I adore fresh seafood, so by my third day in the boat, I was eager to find out what the Amazon had to offer. During one of the stops, a woman had got on the boat and was selling a tin foil canister of food which she said was fish, so I bought it instantly. The fish was of a species I didn’t recognise, but it was about a foot long and its meat was succulently sweet. It was also grilled to perfection with a splash of lemon juice, served with some vinegary salad, rice and noodles. It was one of the nicest meals I have ever eaten. It wasn’t extravagant in any way, just first-rate home-cooked food, eaten on a sunny day, on the Amazon River, overlooking a tropical rainforest, with the occasional pink river dolphin leaping out of the water to salute my choice.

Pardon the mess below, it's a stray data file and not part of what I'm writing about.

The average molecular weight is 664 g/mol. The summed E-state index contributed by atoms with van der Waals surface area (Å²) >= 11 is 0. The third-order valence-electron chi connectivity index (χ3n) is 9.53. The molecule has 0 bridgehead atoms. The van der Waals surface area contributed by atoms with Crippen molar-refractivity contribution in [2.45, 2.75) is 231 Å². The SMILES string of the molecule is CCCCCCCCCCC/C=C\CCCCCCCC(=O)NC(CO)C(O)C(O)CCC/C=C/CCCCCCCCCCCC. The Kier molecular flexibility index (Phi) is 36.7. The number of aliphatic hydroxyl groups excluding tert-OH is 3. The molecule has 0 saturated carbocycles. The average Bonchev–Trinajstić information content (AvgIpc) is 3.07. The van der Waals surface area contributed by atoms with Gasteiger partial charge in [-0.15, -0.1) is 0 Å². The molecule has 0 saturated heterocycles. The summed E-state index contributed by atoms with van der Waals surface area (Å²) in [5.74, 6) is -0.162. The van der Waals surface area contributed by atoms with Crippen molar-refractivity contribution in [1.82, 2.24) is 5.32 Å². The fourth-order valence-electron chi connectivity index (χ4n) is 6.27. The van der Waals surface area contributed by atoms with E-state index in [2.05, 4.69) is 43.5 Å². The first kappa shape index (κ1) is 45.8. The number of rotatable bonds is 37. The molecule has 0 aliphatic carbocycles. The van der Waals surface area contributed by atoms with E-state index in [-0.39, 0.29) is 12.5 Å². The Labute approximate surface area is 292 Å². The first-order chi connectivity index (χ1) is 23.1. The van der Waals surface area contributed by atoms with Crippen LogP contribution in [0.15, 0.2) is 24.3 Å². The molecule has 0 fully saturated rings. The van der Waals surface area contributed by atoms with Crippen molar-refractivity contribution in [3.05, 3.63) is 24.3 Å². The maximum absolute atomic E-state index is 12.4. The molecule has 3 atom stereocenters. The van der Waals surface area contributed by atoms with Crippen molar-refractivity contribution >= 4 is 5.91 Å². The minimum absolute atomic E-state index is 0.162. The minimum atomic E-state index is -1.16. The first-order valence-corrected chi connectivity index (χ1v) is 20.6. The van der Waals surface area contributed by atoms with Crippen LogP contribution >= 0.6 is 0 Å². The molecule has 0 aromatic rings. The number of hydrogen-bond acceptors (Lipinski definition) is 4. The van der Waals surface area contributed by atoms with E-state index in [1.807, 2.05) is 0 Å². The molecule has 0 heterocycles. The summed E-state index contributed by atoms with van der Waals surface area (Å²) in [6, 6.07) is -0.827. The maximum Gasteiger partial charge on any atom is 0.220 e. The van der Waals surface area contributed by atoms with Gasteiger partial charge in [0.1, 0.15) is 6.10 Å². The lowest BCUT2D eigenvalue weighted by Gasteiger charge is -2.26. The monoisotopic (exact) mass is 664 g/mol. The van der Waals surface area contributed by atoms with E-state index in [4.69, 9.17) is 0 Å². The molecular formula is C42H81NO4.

On the fourth day I woke up early enough to experience the morning mist, which became even spookier when we sailed past an abandoned and partially collapsed colonial church. It had almost been swallowed up by the surrounding jungle which somehow made it look sinister yet uniquely beautiful.
When we docked in Santerem later that morning, we would be staying until lunchtime, so I decided to go for a walk in town. As I left the port, I walked past three vultures eating a dead dog, which even for Latin America was a little out of the ordinary. Despite being only a couple of metres from me, they didn’t flinch. One of them even turned around to glare at me with disdain, which is not easy to pull off when you have a piece of dog meat hanging from your beak.
Before I could even contemplate that strangeness, I came across three horses, with no obvious human owner, trying to cross a busy road. The two little ones went first, stopping expertly at the central reservation to wait for some cars to go past before going across all the way. Then the big one followed by running across in one attempt, missing two cars by inches. It clearly knew what it was doing, but it occurred to me that it might have misunderstood the meaning of a zebra crossing.